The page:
Edited versions of this Commentary by Jim Emberger were printed in the 10 March 2021 editions of The Daily Gleaner, The Times Transcript, and in the Telegraph Journal.
In mid-March New Brunswick shale gas leases held by US corporation, ‘SWN’, will expire, and there is no word if SWN will seek a renewal or extension.
Ten years ago SWN showed up in our communities; igniting a nearly 5 year, hard-fought, citizen opposition campaign that defeated the Alward government, and brought a moratorium on hydrofracking.
Anniversaries are times to reflect on what might have been. By fortunate coincidence, the Ohio River Valley Institute just released an economic retrospective of 2008 – 2018 for the 22 counties in Pennsylvania, Ohio and West Virginia that make up the Marcellus and Utica shale gas formations.
Gas proponents frequently cited these premier shale gas areas as a model for New Brunswick, and the Marcellus is home to SWN.
“The Natural Gas Fracking Boom and Appalachia’s Lost Economic Decade,” summarizes the decade as one that saw these counties pumping an enormous amount of gas, greatly boosting GDP, while simultaneously lagging economically behind both their states and the nation.
While jobs grew by 9.9% nationally, and by 3.9% in other counties in their states, the shale gas counties grew jobs by only 1.6%. Personal income growth was similar; the shale counties were well behind the national average, and slightly behind their states. Most tellingly, the shale gas counties actually saw a loss of population, while their states and the nation grew.
In one county, where shale accounted for 60 percent of the economy, GDP grew five times faster than the nation’s, but jobs declined by 7%, and population by 2%. Only about 12% of the gas income went to wages and employment. The lion’s share went to shareholders, plus equipment and workers brought from other places.
The report concludes, “It is a case of economic growth without prosperity, the defining characteristic of the ‘resource curse’.”
Report author Sean O’Leary noted, “What’s really disturbing is that these disappointing results came about at a time when the region’s natural gas industry was operating at full capacity. So it’s hard to imagine a scenario in which the results would be better.”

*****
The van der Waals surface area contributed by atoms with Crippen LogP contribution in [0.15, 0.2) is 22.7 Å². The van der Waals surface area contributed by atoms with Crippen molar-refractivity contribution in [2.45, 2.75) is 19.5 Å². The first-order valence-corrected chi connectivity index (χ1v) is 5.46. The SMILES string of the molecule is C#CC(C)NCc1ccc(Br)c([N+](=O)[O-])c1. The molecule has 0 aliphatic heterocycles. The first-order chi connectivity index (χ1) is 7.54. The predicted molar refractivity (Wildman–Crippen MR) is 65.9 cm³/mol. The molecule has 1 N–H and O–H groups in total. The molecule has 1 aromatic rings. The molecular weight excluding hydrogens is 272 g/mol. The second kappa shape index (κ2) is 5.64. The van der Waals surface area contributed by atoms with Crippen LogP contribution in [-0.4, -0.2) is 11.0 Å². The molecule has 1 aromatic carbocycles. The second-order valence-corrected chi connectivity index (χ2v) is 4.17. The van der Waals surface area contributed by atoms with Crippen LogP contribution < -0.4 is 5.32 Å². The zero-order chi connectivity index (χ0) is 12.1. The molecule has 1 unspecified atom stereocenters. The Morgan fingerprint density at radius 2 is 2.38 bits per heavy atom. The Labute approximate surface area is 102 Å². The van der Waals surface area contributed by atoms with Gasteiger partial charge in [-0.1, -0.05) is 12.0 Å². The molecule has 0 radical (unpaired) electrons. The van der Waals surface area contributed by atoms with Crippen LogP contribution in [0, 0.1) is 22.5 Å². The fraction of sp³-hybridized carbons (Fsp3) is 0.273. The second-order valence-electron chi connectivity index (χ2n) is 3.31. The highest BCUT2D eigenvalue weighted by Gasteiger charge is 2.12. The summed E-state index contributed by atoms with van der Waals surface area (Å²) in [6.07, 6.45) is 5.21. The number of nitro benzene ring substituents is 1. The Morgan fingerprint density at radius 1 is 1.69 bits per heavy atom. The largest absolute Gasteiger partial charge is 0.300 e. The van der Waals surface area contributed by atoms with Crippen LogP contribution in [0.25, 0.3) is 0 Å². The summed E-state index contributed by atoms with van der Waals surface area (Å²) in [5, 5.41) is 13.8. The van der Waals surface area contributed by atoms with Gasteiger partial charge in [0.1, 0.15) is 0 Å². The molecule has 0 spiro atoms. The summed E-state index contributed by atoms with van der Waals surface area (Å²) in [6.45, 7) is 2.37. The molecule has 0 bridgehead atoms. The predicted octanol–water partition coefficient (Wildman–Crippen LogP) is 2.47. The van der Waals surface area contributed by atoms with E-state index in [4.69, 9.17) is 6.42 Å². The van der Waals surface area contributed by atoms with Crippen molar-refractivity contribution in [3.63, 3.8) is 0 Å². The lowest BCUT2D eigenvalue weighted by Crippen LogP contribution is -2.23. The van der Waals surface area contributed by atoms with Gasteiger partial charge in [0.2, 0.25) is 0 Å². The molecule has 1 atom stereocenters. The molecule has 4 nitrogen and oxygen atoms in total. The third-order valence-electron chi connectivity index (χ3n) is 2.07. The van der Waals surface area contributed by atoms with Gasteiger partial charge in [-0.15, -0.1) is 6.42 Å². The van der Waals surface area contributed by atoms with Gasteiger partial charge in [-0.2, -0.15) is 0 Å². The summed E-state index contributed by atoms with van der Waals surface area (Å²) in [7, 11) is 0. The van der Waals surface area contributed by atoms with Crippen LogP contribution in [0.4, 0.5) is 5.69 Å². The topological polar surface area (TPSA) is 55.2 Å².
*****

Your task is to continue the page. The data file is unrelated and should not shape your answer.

The reasons are clear: boom-and-bust extractive industries create extreme economic volatility, which makes it difficult to start or expand other businesses.
Drilling is capital intensive, but it doesn’t employ a lot of people.
Air, water, and noise pollution, and their impacts on health and environment, drive people away.
The Executive Director of the Southwest Pennsylvania Environmental Health Project, (serving the region) noted, “More than two dozen peer-reviewed epidemiological studies show a correlation between living near shale gas development and a host of health issues, such as worsening asthmas, heart failure hospitalizations, premature births, and babies born with low birth weights and birth defects.”
Environment/climate writer, Ben Parfitt, recently provided a Canadian retrospective about BC’s once-hyped Fort Nelson shale play (also hailed as a model by the Alward government).
As Parfitt describes it, “where once there were traffic jams in the middle of nowhere with idled 18-wheelers, lined bumper-to-bumper for as far as the eye could see, today you can drive the 320 kilometre round-trip to the Cabin gas plant from Fort Nelson and not see a soul.”
What you can see, however, are many of BC’s 770 orphaned gas wells. Five years ago, there were just 45. The clean-up costs will cost taxpayers billions.
Citizens, citing non-industry expert witnesses, predicted these types of economic outcomes in testimony before the 2014 NB Commission on Hydrofracturing. They also accurately predicted that fracking would cause earthquakes, that the hundreds of toxic fracking chemicals would cause pollution and health problems, and that no safe method of disposal for toxic wastewater would be found.
Prior to the Commission the government listened solely to industry PR and pie-in-the-sky sales pitches. Though some were obviously unbelievable, (ex. 100,000 wells had been drilled with never a problem) they promised politicians a magic economic silver bullet with lots of jobs – on paper.
Unfortunately, our current politicians may not have learned a lesson from shale gas. Based solely on a new industry’s claims, the government is investing millions of taxpayer dollars in small modular nuclear reactors, ignoring citizens’ informed concerns.
Though this technology exists only on paper, the industry promises lots of jobs – 10 or 15 years from now. The industry promises that it can handle new forms of radioactive waste – in theory. It claims it will be the next big energy source – yet it depends on taxpayer financing, with little private investment.
Since citizen research-based opposition was spot on with shale gas, why does the government continue to only pay attention to shiny sales brochures from corporations looking for handouts?
Jim Emberger is spokesman for the New Brunswick Anti-Shale Gas Alliance.